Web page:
You are currently viewing What Is An Appeal?

What Is An Appeal?

An appeal is a legal process through which a party asks a higher court to review a decision made by a lower court or administrative agency. In the vast majority of cases, an appeal is available to you only after the court makes a final determination on a legal issue; for example, this would happen after a trial or an injunction is decided.  The purpose of an appeal is to seek a reversal or modification of the lower court’s decision based on errors of law or fact that occurred during the trial or administrative proceeding according to a serious injury lawyer.  This could include any error that happened during the trial itself or on any ruling that happened prior to the trial that arguably affected the results of the trial.

In a state court, you typically can appeal to the appellate court and then, if that is an unfavorable result, you can appeal to the state Supreme Court.  In very rare occasions, you may have a right to appeal to a federal court based on something that happens in state cases, which typically does not present in a personal injury case.

If you have an attorney on a contingency fee contract, he or she will likely continue to handle your case on appeal under the same contract that you signed.  Some attorneys increase their legal fee if the case is appealed.  

Here’s how the appeal process typically works according to Kiefer & Kiefer:

  • Filing a Notice of Appeal: The party seeking to appeal, known as the appellant, must file a notice of appeal with the appropriate appellate court within a specified timeframe after the lower court’s decision is issued. This notice notifies the higher court that the appellant intends to challenge the decision.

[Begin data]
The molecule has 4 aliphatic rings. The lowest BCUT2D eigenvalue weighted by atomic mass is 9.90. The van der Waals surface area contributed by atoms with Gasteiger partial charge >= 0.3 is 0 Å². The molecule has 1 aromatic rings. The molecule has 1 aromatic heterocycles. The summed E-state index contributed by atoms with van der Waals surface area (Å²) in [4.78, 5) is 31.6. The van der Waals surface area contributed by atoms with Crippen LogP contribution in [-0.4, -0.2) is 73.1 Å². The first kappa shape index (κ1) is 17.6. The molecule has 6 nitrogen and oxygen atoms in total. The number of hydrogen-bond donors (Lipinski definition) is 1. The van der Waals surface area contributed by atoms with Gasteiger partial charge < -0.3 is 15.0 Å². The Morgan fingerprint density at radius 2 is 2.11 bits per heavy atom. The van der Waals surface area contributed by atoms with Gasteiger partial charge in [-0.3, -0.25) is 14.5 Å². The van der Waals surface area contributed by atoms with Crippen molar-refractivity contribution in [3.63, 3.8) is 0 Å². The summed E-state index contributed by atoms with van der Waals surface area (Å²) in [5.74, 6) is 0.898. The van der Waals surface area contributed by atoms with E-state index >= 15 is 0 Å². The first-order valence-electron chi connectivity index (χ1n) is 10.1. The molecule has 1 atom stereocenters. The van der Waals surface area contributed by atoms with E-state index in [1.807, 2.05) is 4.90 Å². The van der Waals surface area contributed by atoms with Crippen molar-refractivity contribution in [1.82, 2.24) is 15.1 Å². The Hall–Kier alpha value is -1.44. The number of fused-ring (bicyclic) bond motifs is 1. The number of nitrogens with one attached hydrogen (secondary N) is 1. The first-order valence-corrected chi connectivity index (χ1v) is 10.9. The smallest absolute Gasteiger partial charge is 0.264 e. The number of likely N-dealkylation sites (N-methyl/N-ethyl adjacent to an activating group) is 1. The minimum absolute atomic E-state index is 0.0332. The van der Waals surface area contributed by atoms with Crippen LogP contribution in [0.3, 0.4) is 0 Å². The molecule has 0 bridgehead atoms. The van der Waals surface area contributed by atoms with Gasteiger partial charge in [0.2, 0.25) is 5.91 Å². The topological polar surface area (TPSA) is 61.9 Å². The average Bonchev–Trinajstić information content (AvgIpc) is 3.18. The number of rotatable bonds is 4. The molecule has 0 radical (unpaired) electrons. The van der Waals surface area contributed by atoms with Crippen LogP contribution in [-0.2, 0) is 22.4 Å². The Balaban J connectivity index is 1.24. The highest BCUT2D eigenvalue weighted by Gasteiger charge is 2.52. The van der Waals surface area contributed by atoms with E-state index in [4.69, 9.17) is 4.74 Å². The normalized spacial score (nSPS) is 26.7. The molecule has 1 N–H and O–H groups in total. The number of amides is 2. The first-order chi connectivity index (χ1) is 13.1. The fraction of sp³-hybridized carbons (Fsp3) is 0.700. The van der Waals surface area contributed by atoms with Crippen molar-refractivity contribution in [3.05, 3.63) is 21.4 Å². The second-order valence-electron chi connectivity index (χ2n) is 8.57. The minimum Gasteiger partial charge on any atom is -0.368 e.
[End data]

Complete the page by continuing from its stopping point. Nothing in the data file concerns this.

• Appellate Briefs: After the notice of appeal is filed, the parties involved in the appeal submit written arguments, called appellate briefs, outlining their legal arguments and presenting relevant evidence to support their positions. The appellant’s brief typically argues why the lower court’s decision was incorrect or unjust.
  • Oral Argument: In some cases, the appellate court may schedule oral arguments, during which the attorneys for each party have the opportunity to present their case in person before a panel of judges. Oral arguments allow the judges to ask questions and seek clarification on the issues raised in the briefs.
  • Appellate Decision: After considering the written briefs, oral arguments (if any), and the record from the lower court, the appellate court issues a decision. The appellate court may affirm the lower court’s decision, reverse it, modify it, or remand the case back to the lower court for further proceedings.
  • Enforcement of Appellate Decision: Once the appellate court issues its decision, the parties must comply with the court’s ruling. If the decision requires further action by the lower court or administrative agency, the case may be returned to that court or agency for implementation.

It’s important to note that the grounds for appeal are typically limited to errors of law or procedure, rather than a re-examination of the facts of the case. Appellate courts generally defer to the lower court’s findings of fact unless they are clearly erroneous. Additionally, the appellate process can vary depending on the jurisdiction and the type of case involved.

If you are in need of legal assistance, contact a lawyer near you for help.